A Perfect Marriage in Jane Austen's Pride and Prejudice

A Perfect Marriage in Jane Austen's Pride and Prejudice

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"It is a truth universally acknowledged, that a single man in possession of a good fortune, must be in want of a wife." This first sentence of Jane Austen's Pride and Prejudice brings together the lives of the characters who are in pursuit of marriage. Austen uses many examples throughout the novel to illustrate the good and bad reasons behind marriage to reveal her idea of the perfect marriage.

The reader is most familiar with the unhappy marriage of Mr. and Mrs. Bennet. Mr. Bennet married his wife because of her youthful beauty and her ability to have children. The following quote describes how Mrs. Bennet's beauty faded and so did their enjoyment of each other, "[Mr. Bennet] captivated by youth and beauty...had married a woman whose weak understanding and illiberal mind, had very early in their marriage put an end to all real affection...Respect, esteem, and confidence had vanished forever." As the lust faded, Mrs. Bennet diverted her attention to finding husbands for her five daughters that would ensure each of them financial and social security. She was often viewed as more of a nuisance than of any help. Her daughter Elizabeth describes her manner as "so far from right herself...[and] entirely insensible of evil." Excluding himself from his wife's pity affairs, Mr. Bennet took refuge in his study reading books. He did, however find amusement in his wife's ignorance and folly. Therefore marriage only for physical appearance is wrong for beauty fades with time.

Unlike Mr. Bennet, Charlotte Lucas did not marry for physical attraction, she married for money. Although Charlotte desired a happy, loving marriage, she was getting old and in turn settled for financial stability and establishment. Mr. Collins had been directed by his mentor, Lady Catherine DeBourg, to find a wife in order to remain in the social status she has placed him. When Elizabeth Bennet did not accept his proposal, he proposed to Charlotte who accepted. Upon hearing of her engagement to Mr. Collins, Charlotte's family was relieved from their apprehension of her dying an old maid. Charlotte explains to Elizabeth her reasons for accepting Mr. Collins' proposal: "I ask only for a comfortable home; and a situation in life, I am convinced that my chance of happiness with his is as fair, as most people can boast on entering the marriage state.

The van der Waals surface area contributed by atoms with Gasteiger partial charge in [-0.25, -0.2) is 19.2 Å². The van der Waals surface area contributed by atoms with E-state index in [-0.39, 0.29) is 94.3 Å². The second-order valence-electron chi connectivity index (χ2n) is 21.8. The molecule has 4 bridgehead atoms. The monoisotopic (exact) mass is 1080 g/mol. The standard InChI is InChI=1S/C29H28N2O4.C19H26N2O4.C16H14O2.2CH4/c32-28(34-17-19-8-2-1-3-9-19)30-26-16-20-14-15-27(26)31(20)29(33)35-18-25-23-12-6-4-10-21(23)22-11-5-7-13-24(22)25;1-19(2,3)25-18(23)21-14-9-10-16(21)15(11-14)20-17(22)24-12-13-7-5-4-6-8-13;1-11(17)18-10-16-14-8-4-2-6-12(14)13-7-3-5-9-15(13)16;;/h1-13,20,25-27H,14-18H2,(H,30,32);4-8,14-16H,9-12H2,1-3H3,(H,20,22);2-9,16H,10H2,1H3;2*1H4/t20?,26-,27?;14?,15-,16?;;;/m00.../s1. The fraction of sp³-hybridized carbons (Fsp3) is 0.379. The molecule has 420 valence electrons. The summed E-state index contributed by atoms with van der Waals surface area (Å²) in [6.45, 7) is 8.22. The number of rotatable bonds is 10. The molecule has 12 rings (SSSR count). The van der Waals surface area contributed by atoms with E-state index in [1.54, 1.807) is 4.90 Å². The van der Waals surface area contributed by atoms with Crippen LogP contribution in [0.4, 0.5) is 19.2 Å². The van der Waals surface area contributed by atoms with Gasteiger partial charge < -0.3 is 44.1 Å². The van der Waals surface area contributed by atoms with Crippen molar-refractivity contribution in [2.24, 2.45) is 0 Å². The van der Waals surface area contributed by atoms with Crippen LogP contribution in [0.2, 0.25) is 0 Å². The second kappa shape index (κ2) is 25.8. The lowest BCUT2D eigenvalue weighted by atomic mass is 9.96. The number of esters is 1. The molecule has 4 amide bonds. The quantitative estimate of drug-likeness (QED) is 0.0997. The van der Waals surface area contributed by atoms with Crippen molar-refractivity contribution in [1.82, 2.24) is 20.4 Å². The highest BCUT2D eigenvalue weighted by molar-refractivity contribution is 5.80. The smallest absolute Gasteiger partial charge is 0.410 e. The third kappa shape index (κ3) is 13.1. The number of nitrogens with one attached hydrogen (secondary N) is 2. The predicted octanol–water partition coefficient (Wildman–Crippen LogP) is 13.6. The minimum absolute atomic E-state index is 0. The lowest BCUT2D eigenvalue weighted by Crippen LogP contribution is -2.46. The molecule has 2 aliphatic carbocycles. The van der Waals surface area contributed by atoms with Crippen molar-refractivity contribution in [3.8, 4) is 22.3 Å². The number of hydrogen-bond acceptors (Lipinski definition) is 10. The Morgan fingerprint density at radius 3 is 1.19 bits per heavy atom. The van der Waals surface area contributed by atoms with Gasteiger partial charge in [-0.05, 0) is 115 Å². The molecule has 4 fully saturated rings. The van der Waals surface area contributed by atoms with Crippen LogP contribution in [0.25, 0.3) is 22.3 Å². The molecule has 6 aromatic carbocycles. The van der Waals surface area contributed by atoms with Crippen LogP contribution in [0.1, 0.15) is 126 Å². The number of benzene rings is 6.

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" Charlotte received nothing more, she spent the rest of her loveless life tending to chores and pleasing Lady Catherine. All of this resulted in her marriage for financial security and establishment.

Austen portrays the marriage of Darcy and Elizabeth to be pleasant and ideal. However, initially it did not appear to be so. At first sight of Elizabeth, Darcy described her as "tolerable, but not handsome enough to tempt me." Hearing his opinion, Elizabeth judges Darcy as arrogant and rude. Her feelings are confirmed when George Wickham, a militia officer, tell her that Darcy disinherited him from Darcy's father's will. Darcy begins to notice her intelligence, playful manner, quick wit, and most of all her eyes for which he develops a fetish. He proposes to Elizabeth and she rejects him saying, "From the first moment...of my acquaintance with you, your manners impressing me with the fullest belief of your arrogance, your conceit, and your selfish disdain of the feelings of others...I had not known you a month before I felt that you were the last man in the world whom I could ever be prevailed on to marry." The next day, Darcy gave Elizabeth a letter explaining the inaccuracy of Wickham's assessment of him. Upon reading the letter, Elizabeth was struck with astonishment. She found his conduct less than infamous and when he proposed to her a second time, she accepted.

In Austen's novel she stresses the importance of a proper marriage. It should be approached as a package deal of love, physical attraction, financial security, and happiness. It is only when a couple strives for these things, as Darcy and Elizabeth did, will truly be happy.

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